7. ^Recent works on the alarm-calling system of Campbell monkeys have analyzed alarm calls as roots or stems (Ouattara et al., 2009a, b,c; Schlenker et al., 2014). The main argument for such a treatment is the presence of affixation in such an alarm-calling system, in which the suffix -oo is argued to broaden the call's meaning. For instance, the call krak, used as leopard alarm, has its meaning broaden to a general call when affixed to -oo; and the call hok, an eagle alarm, becomes a general arboreal disturbance call after affixation. This particular distribution strengthens the assumption that alarm calls bear a parallel to roots, since they can be attached to recurrent dependent units.

8. ^With respect to language ontogeny, the idea that a full-fledged Merge is the responsible for the derivation of words must also hold. Thus, the assumption that early child acquisition are a form of protolanguage (Bickerton, 1990, 1995) is wrong, since the child's ability of forming a simple word or of using inflected words presupposes the presence of a full-fledged structure-building operation able to combine a root with a category-defining head and subsequently with inflectional heads.

9. ^The authors also argue that exocentric VN compounds from Slavic languages and English tend to display a derogatory semantics, being often coarse and vulgar when referring to humans. However, just a very few cases seem to display such interpretations in Romance agentive VN compounds. The many other interpretations that these compounds may have lack such a derogatory semantics, for instance, instrument, event, location, qualifying or relational adjective interpretations (Ricca, 2010). Further, the authors claim that the verb of Serbian VN compounds surface in the imperative form, which would evidence the fossilized nature of these compounds since the imperative mood is a protolinguistic form (Rolfe, 1996). However, such an analysis cannot be directly expanded to Romance exocentric VN compounds, since the verbal member of these compounds has no imperative semantic value (Scalise, 1992; Di Sciullo, 1992; Vogel, 1993; Vogel and Napoli, 1995; Peperkamp, 1997; Bisetto, 1999; Ferrari-Bridgers, 2005, for Italian; Fradin, 2009; Villoing, 2009, for French). Besides, in Italian, objects of imperative verbs cannot be bare nouns, contrary to the obligatory bare object condition of Italian VN compounds, for instance: apri le bottiglie! lit. open the bottles is a well-formed imperative sentence, while *appri bottiglie! lit. open bottles is not, unlike its respective compound apribottiglie “can-opener” (Ferrari-Bridgers, 2005).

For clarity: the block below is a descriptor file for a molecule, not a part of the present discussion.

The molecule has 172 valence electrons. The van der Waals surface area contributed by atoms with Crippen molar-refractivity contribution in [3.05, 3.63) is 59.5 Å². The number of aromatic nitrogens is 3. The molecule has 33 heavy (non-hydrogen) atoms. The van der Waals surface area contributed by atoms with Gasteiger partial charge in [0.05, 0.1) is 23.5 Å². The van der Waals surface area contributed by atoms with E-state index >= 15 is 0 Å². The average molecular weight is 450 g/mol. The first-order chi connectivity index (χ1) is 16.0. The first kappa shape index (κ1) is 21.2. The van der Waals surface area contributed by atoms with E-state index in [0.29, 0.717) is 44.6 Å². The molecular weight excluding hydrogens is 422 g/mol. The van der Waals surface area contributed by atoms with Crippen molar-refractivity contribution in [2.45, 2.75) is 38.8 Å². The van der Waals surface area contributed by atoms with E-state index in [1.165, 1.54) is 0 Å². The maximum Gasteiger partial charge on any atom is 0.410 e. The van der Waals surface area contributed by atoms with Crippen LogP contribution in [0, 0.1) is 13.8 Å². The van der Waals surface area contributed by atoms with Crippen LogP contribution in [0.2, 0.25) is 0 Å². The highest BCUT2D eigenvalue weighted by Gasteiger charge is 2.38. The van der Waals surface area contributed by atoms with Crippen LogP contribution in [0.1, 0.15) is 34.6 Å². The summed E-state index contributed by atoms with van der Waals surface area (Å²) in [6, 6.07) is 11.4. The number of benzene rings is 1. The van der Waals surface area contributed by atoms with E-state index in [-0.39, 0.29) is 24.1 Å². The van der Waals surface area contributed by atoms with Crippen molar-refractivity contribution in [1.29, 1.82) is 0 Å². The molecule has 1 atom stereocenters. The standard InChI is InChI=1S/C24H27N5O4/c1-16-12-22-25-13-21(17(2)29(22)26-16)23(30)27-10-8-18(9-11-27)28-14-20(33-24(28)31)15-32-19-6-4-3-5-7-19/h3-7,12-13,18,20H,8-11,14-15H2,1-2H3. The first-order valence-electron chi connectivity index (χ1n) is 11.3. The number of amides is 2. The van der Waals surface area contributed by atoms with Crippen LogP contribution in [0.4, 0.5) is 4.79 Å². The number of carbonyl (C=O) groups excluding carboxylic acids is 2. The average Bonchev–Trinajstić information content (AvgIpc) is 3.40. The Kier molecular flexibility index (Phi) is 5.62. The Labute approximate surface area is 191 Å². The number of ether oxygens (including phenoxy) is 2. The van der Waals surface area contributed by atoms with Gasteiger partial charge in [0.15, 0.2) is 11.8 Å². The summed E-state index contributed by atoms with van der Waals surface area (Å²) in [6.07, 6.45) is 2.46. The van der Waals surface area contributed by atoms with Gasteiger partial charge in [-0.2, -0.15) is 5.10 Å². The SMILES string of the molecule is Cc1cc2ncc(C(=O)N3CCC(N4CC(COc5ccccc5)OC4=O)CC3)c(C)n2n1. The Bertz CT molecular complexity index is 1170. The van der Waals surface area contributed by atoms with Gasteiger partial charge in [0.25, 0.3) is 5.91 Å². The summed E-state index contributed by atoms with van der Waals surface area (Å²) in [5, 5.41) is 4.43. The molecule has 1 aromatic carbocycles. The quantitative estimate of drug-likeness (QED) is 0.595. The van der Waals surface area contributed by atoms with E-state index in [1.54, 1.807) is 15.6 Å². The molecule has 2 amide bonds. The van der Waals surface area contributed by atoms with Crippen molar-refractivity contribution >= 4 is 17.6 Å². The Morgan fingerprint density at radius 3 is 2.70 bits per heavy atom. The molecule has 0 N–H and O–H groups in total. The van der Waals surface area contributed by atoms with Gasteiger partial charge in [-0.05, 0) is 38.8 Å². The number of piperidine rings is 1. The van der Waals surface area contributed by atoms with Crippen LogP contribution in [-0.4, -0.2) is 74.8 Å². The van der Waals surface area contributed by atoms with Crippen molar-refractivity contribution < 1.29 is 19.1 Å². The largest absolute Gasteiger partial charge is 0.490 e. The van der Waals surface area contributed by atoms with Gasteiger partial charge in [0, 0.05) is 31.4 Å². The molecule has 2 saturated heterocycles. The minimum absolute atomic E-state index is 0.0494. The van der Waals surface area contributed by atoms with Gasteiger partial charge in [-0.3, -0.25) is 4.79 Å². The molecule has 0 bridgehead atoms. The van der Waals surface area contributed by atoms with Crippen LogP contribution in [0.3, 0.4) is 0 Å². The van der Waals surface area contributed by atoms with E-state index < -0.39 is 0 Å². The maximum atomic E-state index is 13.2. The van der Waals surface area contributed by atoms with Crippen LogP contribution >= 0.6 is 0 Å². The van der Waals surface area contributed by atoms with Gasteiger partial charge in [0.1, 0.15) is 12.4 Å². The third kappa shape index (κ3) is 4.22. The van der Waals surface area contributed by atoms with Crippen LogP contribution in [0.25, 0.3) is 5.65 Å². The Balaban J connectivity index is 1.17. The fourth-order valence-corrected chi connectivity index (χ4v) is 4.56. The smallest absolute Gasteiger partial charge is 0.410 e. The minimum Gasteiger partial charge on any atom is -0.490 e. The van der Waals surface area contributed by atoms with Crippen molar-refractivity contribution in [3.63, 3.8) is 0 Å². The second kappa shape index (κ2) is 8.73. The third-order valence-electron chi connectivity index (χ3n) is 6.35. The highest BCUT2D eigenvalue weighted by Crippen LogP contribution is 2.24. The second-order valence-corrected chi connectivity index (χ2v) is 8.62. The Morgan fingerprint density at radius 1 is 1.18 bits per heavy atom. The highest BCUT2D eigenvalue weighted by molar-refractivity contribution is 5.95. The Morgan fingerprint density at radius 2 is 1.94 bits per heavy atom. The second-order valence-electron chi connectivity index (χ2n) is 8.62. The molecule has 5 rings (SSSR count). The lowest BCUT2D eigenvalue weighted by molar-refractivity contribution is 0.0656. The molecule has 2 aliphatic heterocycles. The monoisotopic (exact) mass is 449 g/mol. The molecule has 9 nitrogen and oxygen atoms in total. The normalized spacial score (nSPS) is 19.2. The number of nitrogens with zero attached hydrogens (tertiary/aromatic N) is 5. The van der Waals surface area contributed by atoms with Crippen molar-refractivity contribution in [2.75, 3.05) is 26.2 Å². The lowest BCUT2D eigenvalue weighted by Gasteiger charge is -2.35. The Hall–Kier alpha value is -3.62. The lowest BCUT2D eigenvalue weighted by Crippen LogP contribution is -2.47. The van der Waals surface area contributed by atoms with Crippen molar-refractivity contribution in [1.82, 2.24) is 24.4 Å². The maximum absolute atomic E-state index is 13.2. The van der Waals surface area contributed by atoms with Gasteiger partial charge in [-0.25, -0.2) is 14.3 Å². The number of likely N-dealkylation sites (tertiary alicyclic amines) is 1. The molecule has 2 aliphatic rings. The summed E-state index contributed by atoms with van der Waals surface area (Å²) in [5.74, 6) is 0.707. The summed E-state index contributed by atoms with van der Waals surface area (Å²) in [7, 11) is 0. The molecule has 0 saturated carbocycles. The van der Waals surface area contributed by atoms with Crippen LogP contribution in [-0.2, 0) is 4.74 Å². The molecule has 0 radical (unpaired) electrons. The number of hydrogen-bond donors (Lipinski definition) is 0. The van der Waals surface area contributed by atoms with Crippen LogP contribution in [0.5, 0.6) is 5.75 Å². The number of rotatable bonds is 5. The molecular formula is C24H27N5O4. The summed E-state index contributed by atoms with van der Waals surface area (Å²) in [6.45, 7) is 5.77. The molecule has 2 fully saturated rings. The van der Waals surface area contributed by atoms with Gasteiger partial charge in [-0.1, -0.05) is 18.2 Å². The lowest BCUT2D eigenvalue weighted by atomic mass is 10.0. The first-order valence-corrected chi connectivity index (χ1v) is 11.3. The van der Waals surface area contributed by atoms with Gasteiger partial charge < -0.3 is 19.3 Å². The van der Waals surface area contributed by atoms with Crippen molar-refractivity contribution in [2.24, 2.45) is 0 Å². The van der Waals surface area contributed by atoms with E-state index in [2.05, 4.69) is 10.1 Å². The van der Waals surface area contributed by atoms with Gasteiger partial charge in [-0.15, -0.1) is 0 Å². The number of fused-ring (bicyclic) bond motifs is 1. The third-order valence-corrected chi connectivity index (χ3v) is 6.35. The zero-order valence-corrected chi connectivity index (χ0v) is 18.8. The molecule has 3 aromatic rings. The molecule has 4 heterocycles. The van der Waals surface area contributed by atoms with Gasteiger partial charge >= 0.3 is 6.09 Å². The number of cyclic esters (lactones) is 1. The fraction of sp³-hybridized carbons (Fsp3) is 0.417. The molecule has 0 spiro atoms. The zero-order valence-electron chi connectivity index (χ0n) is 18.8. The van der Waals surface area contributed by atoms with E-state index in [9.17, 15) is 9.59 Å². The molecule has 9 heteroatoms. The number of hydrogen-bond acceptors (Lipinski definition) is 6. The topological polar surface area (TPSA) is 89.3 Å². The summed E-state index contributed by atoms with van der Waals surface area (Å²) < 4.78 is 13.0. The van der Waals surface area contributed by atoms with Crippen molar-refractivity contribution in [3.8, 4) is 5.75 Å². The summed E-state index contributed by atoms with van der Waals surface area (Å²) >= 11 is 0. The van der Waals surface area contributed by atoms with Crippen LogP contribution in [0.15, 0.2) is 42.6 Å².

10. ^Recursion is found in a variety of compounds, being very productive in some Germanic languages and in Turkish compound nouns (Don, 2009; Göksel, 2009; Neef, 2009; Bisetto, 2010).

11. ^Except in Romanian, where VN compounds has a very limited productivity (Grossmann, 2012).

12. ^These grammatical relations (GR) holding between the constituents of a compound are basically the relations that hold in syntactic constructions (Bisetto and Scalise, 2005; Scalise and Bisetto, 2009), which are presumably universal (Guevara and Scalise, 2009). In syntactic terms, they are all derived by a full-fledged operation Merge (Nóbrega, 2014), according to the following distribution: (a) subordination: head-complement relation in which a constituent α has its selector feature valued by its complement β; (b) attribution: adjunction relation in which the non-head constituent α is merged to its head β independently from feature valuation, and (iii) coordination: conjunctive relation in which a conjunction takes two constituents categorially identical α and β in a symmetric relation, dissolving this symmetry via movement in order to allow the structure labeling, in line with Chomsky (2013). In view of this, our proposal relegates to operation Merge not only the ability to generate the constituent members of a compound, but also the ability to establish the grammatical relations between its constituent members, without resorting to flavored functional projections as in Di Sciullo's account (Di Sciullo, 2005, 2009, 2013, 2014).